The epidemic threatens Asian elephants as well, but on a smaller scale.

“The beast teeters on extinction,” said Charlie Mayhew, founder of an elephant charity Tusk.

China’s phasing out

In 2015, China joined global efforts to announce it would phase-out the ivory trade and ban imports of ivory and ivory products. The government announced in late 2016 that it would cease taking part in ivory processing and sales by March 31, 2017, and to cease all ivory processing and sales by Dec. 31, 2017.

The Chinese clampdown on the ivory trade has pushed the prices of ivory down, and the number of elephants killed in the last three years down by 65 percent, according to a report by Save the Elephants.

Save the Elephants researchers said the price of ivory dropped drastically from its peak of US$2,100 per kg in 2014 to US$730 per kg in February 2017.

“China’s ban is crucial for elephants,” said WildAid CEO Peter Knights.

Poaching for the trade of ivory is estimated to claim about 30,000 elephants around the world every year. But Knights said things were improving. Poaching in Kenya had dropped from 390 elephants killed in 2013 to only 46 last year, and by 55 percent in Tanzania in 2016 compared to 2015.

The trading ban will put ivory carving craftsman out of business. The Chinese Government shut down 67 ivory-carving workshops and retail outlets in March, and closed the remaining 105 by the end of 2017.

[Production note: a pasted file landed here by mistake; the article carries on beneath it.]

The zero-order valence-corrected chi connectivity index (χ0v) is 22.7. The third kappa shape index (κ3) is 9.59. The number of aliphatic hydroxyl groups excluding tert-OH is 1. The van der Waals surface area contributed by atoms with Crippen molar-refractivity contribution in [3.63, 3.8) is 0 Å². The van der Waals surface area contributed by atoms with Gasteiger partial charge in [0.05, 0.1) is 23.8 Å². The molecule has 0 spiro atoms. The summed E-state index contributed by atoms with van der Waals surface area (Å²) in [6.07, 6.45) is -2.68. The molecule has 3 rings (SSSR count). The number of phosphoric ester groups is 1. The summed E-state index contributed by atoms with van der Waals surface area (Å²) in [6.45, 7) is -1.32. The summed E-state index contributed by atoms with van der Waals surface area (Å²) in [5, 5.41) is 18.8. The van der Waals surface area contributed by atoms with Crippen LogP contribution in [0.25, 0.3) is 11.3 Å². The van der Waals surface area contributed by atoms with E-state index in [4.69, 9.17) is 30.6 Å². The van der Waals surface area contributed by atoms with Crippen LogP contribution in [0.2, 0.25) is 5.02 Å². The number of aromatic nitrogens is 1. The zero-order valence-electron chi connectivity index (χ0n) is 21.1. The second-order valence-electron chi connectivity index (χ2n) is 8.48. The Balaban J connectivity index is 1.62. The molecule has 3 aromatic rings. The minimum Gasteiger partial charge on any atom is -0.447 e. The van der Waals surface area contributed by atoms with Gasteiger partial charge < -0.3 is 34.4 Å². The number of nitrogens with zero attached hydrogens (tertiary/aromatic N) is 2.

Communication gap between

China and the world

In a study on China’s ivory consumption, jointly made in 2017 by the WWF and TRAFFIC, the Wildlife Trade Monitoring Network, 81 percent of interviewees said they will not purchase any ivory goods, especially after the national ban.

The ivory issue went into the spotlight recently due to the story of a heroic young Chinese wildlife investigator that went viral on Chinese social media.

Huang Hongxiang, a part-time wildlife investigator and former journalist based in Nairobi, conducted undercover raids in Africa, Asia and Latin America and decided to show his face in “The Ivory Game,” an award-winning documentary which exposes the sinister underbelly of global ivory trafficking.

In an interview with National Geographic, Huang said that the decision to show his face was motivated by his desire to change the world’s perception of China.